Difference between revisions of "Scripting:Concepts"

gravatar The Watcher [userbureaucratsysopPHRhYmxlIGNsYXNzPSJ0d3BvcHVwIj48dHI+PHRkIGNsYXNzPSJ0d3BvcHVwLWVudHJ5dGl0bGUiPkdyb3Vwczo8L3RkPjx0ZD51c2VyPGJyIC8+YnVyZWF1Y3JhdDxiciAvPnN5c29wPGJyIC8+PC90ZD48L3RyPjwvdGFibGU+] (talk | contribs)
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Latest revision as of 20:26, 11 September 2014

Assuming you have followed the instructions in the Build Environment page, you now have a working compilation environment, a version control system, and some directories full of sourcecode.

At this point you're probably looking at it wondering where the hell to begin, and you're probably confused, intimidated, or looking for a stiff drink. Or all three.

This page is not going to make those go away, but I hope it will help to give you a better idea of what is going on. Also note that I'm going to skip a lot of detail here in the hope of making it easier for you to get started; the rest you can pick up over time.

Where to start

Perhaps the first thing to do is make sure that there is no confusion about terminology. The Dark engine is the engine that, in various incarnations, powers Thief 1, System Shock 2, and Thief 2. Levels created to be played through the Dark engine contain a list of OSM files the game should load as part of loading the level. OSM stands for "Object Script Module", and these files are DLLs that contain the implementations of one or more Scripts, and the OSM exposes a well-defined interface to the engine that allows it to load and execute individual scripts. It is important to note that:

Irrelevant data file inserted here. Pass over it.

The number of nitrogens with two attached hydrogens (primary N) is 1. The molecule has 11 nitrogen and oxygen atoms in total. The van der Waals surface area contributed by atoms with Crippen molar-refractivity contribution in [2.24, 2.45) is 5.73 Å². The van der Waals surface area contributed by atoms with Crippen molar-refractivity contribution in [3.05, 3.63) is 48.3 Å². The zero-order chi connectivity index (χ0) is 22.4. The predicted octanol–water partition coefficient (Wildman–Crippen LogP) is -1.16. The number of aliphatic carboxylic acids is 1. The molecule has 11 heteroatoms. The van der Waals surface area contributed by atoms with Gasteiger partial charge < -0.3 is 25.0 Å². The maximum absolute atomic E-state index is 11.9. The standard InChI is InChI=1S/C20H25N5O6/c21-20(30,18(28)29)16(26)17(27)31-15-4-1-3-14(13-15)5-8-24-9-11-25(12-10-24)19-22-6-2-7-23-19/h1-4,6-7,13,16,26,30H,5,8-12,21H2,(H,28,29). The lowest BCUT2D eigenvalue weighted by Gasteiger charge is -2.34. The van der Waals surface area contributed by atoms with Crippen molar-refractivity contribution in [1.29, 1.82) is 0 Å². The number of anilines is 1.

• Scripts are attached to objects in the game via the Scripts property. Scripts can not do anything independently from objects; a script that is not associated with an object will never be called.
  • Every time an object receives a message (either from another object, or from the engine directly), all the scripts associated with it are invoked in turn, each one being given the message so they can process it.

The only time your script is called upon to do anything is when processing messages: Scripts are message handlers, and they exist only to receive messages and act on them (or ignore them as the case may be).

cScript

Ignoring the overall structure of the OSM for now, the most important class you need to care about is the cScript class you will find in the pubscript/Script.h and pubscript/Script.cpp files in the twscript source. These files are taken from Telliamed's publicscripts package, so you'll find them there too.

cScript acts as the base class for all scripts; all scripts must be derived from this class. When a script is attached to an object, its constructor is called with the script name as the first argument, and the ID of the object the script is being attached to as the second argument. Your derived script classes should, via initialiser lists, ensure that eventually the cScript constructor is invoked with those arguments.

After that point, the most important function in cScript is ReceiveMessage(). When an object in the game receives a message, the engine goes through each script associated with the object, calling that script's ReceiveMessagE() function, passing it the message and some other values. ReceiveMessage() then needs to do something with the message - generally passing it to other functions in your script to inspect the message and determine whether it is something that needs to be acted upon or ignored.


Authors

  • gravatar The Watcher [userbureaucratsysopPHRhYmxlIGNsYXNzPSJ0d3BvcHVwIj48dHI+PHRkIGNsYXNzPSJ0d3BvcHVwLWVudHJ5dGl0bGUiPkdyb3Vwczo8L3RkPjx0ZD51c2VyPGJyIC8+YnVyZWF1Y3JhdDxiciAvPnN5c29wPGJyIC8+PC90ZD48L3RyPjwvdGFibGU+]

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